Washington, D.C.: On Oct. 11, the Subcommittee on Courts, Commercial and Administrative Law of the U.S. House Judiciary Committee held a hearing on H.R. 1996, the “Government Litigation Savings Act.” To view testimony and an archive webcast of the hearing, click here.
H.R. 1996 and its companion legislation, Senate Bill 1061, were introduced on May 25 by Rep. Cynthia Lummis (R-Wyo.) and Sen. John Barrasso (R-Wyo.). This legislation seeks to prevent abuse of the Equal Access to Justice Act (EAJA) by large environmental groups and others who frequently challenge the federal government in court.
This legislation would return EAJA to its original intent by instituting targeted reforms on who is eligible to receive EAJA reimbursements, limit repeated lawsuits, and reinstate tracking and reporting requirements to make EAJA more transparent.
According to a press release issued by Lummis, “EAJA was passed as a permanent appropriation in 1980 in order to help individuals, small businesses and non-profit organizations with limited access to financial resources defend themselves against harmful government actions. EAJA allows for the reimbursement of attorney’s fees and costs associated with suing the federal government. When operating correctly, EAJA allows plaintiffs who sue the federal government to recover part of their attorney’s fees and costs if they “prevail” in the case.”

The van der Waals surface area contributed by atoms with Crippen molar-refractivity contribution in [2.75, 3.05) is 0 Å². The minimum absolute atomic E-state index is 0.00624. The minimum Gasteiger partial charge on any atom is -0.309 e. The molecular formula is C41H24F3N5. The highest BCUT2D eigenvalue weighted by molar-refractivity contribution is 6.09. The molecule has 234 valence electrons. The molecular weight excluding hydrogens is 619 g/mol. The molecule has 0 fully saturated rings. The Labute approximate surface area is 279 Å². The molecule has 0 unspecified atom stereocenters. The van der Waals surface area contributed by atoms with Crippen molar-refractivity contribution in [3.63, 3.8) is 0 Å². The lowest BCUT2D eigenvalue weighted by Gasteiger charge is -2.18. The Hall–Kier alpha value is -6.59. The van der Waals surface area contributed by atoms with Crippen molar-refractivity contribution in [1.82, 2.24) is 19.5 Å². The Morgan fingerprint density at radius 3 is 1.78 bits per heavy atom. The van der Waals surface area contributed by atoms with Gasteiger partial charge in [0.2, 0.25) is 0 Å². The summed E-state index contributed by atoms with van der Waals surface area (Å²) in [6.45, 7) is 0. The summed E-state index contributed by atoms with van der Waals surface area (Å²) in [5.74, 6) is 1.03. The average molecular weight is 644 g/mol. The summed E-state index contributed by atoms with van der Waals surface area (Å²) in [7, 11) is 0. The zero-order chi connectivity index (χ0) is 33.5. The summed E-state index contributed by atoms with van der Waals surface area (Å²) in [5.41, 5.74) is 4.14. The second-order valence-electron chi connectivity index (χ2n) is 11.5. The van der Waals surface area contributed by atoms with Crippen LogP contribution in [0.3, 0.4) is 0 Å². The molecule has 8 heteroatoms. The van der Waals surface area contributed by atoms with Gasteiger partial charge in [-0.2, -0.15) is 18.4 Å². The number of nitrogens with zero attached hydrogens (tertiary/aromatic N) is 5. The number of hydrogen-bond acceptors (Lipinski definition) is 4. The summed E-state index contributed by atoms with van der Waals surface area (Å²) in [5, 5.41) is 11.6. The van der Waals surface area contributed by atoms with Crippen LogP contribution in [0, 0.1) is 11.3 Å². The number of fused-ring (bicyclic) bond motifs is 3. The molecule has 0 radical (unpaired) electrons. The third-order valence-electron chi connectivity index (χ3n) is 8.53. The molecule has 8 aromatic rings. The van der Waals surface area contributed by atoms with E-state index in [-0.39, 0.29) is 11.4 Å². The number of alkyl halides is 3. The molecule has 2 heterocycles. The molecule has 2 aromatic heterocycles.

Source and full story: capwiz.com/amacycle/issues/alert/?alertid=49857501
Springerville, Ariz.: Officials of the Black Mesa Ranger District want someone to form an Off-Highway Vehicle User’s Group to cooperate with the U.S. Forest Service to maintain existing motorized trails and propose new ones in the Forest Lakes area of the Apache-Sitgreaves National Forests. Officials hope to create a trail system that extends across the entire district, but community support is needed. For more information, contact Recreation Staff Officer Meckenzie Helmandollar at (928) 535-7300.
Source and full story: www.paysonroundup.com/news/2011/oct/28/forest-lakes-atv-trails-receive-facelift/
Irvine, Calif.: The Motorcycle Industry Council (MIC) presented Kawasaki Motor Corporation’s Director of Public and Government Affairs Roger Hagie with the prestigious 2011 MIC Chairman’s Award at the MIC Communications Symposium held in Carson, California on Oct. 27.
For the past six years, the MIC has presented the annual Chairman’s Award to groups and individuals who have made special contributions of time, leadership and effort, to preserve, protect and promote the powersports community.
Prior to retiring this past summer, Hagie was an active member of the MIC Board of Directors, the Motorcycle Safety Foundation Board of Trustees, the Specialty Vehicle Institute of America Board of Trustees and the Recreational Off-Highway Vehicle Association Board of Directors.
In addition to serving on these various association boards and their technical committees, Hagie also often functioned as chairman, vice chairman or secretary/treasurer.
Source and full story: www.mic.org/news103111.cfm
Springfield, Ill.: A recent Illinois Supreme Court ruling allows legislators and the governor to take money from special state funds and use it to bolster the state’s general fund, but Gov. Pat Quinn’s administration said it has no plans to do so in the next budget year.